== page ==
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State v. Purk

Court of Appeals of Iowa

November 6, 2019

STATE OF IOWA, Plaintiff-Appellee,
TAIT OTIS PURK, Defendant-Appellant. v.

          Appeal from the Iowa District Court for Tama County, Ian K. Thornhill, Judge.

         Defendant appeals his conviction and sentence for second-degree murder.

          Mark C. Smith, State Appellate Defender, (until withdrawal) and Bradley M. Bender, Assistant Appellate Defender, for appellant.

          Thomas J. Miller, Attorney General, and Louis S. Sloven, Assistant Attorney General, for appellee.

          Jesse Linebaugh, Mitch G. Nass (until withdrawal), Daryna Ternavska, and Monika Sehic of Faegre Baker Daniels, LLP, Des Moines, for amicus curiae Innocence Project of Iowa.

          Heard by Bower, C.J., and May and Greer, JJ.

          MAY, Judge.

         Following a bench trial, the district court found Tait Purk guilty of second-degree murder. On appeal, he argues (1) prior-bad-acts evidence was improperly admitted, (2) his counsel was ineffective for failing to object to the introduction of polygraph evidence, and (3) the guilty verdict was not supported by sufficient evidence or was contrary to the weight of the evidence. Purk also raises various ineffective-assistance claims as well as a Confrontation Clause claim in a pro se brief. We affirm his conviction and sentence. And we preserve all but one ineffective-assistance claim for future postconviction proceedings.

         I. Facts and Prior Proceedings

         The district court could have reasonably found these facts to be true. In 2000, Purk lived with his fiancé, Cora Okonski, and her young son. Prior to April 16, 2000, Purk physically abused Okonski. He even choked her to unconsciousness.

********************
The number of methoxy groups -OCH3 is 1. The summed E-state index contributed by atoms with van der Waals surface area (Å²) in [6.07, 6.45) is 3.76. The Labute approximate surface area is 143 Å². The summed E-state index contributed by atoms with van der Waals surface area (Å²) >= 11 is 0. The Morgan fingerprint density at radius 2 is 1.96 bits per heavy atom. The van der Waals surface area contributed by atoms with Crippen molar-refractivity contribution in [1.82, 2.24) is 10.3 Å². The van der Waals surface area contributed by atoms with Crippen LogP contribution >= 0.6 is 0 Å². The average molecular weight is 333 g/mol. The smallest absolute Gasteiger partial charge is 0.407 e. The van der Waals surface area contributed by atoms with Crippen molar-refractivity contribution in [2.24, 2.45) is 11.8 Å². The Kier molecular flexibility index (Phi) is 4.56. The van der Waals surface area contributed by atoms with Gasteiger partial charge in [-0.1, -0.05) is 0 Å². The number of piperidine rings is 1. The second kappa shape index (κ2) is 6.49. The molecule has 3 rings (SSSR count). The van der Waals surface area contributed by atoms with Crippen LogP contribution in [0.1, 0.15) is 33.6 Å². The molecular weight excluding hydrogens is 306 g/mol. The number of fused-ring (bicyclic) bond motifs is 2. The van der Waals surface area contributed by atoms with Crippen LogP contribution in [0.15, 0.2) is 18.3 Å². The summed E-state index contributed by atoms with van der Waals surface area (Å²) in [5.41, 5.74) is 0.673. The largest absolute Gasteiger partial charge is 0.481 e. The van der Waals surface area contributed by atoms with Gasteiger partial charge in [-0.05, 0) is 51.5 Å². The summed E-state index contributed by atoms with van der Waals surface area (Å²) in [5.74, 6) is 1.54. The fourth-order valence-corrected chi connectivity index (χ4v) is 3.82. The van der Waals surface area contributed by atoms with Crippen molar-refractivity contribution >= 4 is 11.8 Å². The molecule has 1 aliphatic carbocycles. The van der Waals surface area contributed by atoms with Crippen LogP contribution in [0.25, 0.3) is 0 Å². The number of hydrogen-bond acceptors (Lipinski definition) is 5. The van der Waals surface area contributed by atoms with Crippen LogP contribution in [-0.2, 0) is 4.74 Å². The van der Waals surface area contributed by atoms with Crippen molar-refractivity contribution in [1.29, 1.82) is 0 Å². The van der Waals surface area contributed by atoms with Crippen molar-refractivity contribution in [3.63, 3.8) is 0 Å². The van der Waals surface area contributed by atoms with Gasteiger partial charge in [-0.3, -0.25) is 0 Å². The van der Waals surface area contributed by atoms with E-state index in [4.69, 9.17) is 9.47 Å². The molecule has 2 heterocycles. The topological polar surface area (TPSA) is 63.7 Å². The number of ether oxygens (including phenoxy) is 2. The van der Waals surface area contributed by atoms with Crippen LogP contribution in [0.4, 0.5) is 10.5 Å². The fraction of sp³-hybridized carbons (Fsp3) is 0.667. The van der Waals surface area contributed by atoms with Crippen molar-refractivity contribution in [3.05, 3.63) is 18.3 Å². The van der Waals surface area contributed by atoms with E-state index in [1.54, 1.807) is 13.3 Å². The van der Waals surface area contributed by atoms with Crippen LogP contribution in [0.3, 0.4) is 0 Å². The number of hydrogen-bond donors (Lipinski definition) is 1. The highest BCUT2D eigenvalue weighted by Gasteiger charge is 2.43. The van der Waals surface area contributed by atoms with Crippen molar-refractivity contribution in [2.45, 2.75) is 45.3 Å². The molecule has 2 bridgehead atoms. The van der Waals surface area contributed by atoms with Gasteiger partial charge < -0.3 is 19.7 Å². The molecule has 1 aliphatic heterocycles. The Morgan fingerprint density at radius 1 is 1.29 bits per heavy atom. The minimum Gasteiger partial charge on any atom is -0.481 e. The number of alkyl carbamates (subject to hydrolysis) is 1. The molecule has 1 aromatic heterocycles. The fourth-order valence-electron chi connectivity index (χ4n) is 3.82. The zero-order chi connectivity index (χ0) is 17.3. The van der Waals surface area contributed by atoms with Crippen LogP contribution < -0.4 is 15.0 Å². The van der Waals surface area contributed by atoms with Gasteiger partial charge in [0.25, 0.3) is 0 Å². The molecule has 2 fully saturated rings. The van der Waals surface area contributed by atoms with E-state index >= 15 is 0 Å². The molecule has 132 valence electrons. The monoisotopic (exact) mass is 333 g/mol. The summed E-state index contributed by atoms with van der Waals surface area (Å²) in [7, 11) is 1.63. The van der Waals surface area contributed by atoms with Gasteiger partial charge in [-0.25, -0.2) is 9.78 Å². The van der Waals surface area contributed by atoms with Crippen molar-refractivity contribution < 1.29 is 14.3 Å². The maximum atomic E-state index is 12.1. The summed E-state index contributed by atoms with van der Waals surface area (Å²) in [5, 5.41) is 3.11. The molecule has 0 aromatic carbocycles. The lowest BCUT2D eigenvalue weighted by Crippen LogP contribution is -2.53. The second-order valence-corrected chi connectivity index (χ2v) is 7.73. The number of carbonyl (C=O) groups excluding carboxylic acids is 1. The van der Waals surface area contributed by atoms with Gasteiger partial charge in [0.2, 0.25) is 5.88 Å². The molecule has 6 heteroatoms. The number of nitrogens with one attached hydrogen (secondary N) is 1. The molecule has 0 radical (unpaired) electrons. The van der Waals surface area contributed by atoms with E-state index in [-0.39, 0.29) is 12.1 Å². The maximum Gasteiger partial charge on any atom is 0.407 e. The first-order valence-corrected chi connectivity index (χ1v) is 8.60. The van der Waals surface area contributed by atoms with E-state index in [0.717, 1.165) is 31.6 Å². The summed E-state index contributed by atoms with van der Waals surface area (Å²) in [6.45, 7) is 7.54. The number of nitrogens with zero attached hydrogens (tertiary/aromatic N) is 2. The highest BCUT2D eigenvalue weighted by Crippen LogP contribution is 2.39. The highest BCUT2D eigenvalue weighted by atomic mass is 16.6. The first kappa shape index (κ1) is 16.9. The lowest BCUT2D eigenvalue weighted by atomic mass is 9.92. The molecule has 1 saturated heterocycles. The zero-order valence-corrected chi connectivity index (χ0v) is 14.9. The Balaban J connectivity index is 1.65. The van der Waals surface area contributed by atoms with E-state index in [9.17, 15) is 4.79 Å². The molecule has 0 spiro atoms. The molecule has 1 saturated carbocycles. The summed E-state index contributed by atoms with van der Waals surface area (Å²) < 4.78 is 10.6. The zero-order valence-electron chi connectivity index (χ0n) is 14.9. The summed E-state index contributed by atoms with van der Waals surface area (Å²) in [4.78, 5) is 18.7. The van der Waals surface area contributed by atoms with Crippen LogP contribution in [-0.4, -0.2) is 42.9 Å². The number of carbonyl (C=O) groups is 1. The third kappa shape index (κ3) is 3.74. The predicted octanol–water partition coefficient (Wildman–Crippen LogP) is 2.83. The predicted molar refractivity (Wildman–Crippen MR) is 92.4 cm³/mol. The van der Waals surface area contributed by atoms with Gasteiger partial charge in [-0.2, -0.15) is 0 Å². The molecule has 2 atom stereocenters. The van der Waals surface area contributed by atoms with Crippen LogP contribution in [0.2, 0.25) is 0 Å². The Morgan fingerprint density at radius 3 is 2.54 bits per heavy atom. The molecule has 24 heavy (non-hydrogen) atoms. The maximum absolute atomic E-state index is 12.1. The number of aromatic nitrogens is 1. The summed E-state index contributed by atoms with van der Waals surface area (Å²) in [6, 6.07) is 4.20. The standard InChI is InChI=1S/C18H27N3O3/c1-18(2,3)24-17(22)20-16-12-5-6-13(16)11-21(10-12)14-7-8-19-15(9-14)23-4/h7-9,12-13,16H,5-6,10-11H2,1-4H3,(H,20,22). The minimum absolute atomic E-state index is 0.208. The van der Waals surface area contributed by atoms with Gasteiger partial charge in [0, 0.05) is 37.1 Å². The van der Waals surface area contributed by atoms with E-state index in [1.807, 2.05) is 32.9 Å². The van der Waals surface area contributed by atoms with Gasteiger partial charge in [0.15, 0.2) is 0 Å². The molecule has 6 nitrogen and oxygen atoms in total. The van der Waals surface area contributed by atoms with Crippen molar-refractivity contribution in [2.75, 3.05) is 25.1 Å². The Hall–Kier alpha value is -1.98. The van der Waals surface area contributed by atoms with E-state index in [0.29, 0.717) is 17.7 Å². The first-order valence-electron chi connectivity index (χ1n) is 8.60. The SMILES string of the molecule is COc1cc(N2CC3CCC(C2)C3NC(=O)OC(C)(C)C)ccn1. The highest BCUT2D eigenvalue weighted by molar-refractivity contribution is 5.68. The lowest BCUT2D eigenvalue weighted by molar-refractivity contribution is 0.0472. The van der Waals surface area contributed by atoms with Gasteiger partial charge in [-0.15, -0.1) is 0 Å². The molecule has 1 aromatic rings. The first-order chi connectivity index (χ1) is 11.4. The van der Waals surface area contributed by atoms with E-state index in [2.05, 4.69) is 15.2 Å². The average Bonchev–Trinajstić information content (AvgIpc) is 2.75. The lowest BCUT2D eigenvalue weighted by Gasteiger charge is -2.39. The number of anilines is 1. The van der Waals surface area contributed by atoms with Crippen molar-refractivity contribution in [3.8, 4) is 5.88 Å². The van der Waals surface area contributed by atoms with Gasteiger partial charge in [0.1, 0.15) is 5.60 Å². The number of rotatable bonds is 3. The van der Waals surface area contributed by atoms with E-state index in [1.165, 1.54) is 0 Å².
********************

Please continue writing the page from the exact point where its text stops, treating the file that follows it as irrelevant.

On April 16, Okonski went to her neighbor, Ricky Jo Sanchez, [1] and stated she and Purk had been fighting. Okonski told Sanchez that Purk was angry and she was afraid Purk would kill her. Okonski asked Sanchez to watch her house and alert police if it appeared Purk was harming her. Then Okonski returned home-to Purk.

         Okonski has not been seen or heard from since April 16, 2000.[2] She has not contacted her parents. She has neither contacted her son nor made arrangements for his care. Although she receives monthly social security disability benefits, Okonski has not picked up a check since April 2000.

         Evidence suggests Okonski disappeared because Purk killed her. Purk told a friend, Chadwick Rogers, that "he had to kill his former girlfriend because she was going to turn him in about a stolen truck and a burglary." Purk was even more specific in his confession to Sean Ward, a fellow prisoner during 2004 and 2005. When talking with Ward, Purk referred to Okonski by her first name, Cora. Purk told Ward about "one occasion that they were fighting, and during the fight he ran across the room and grabbed her by the throat and slammed her on the floor and killed her." Purk told Ward he did this because "[s]he threatened to call the police on him."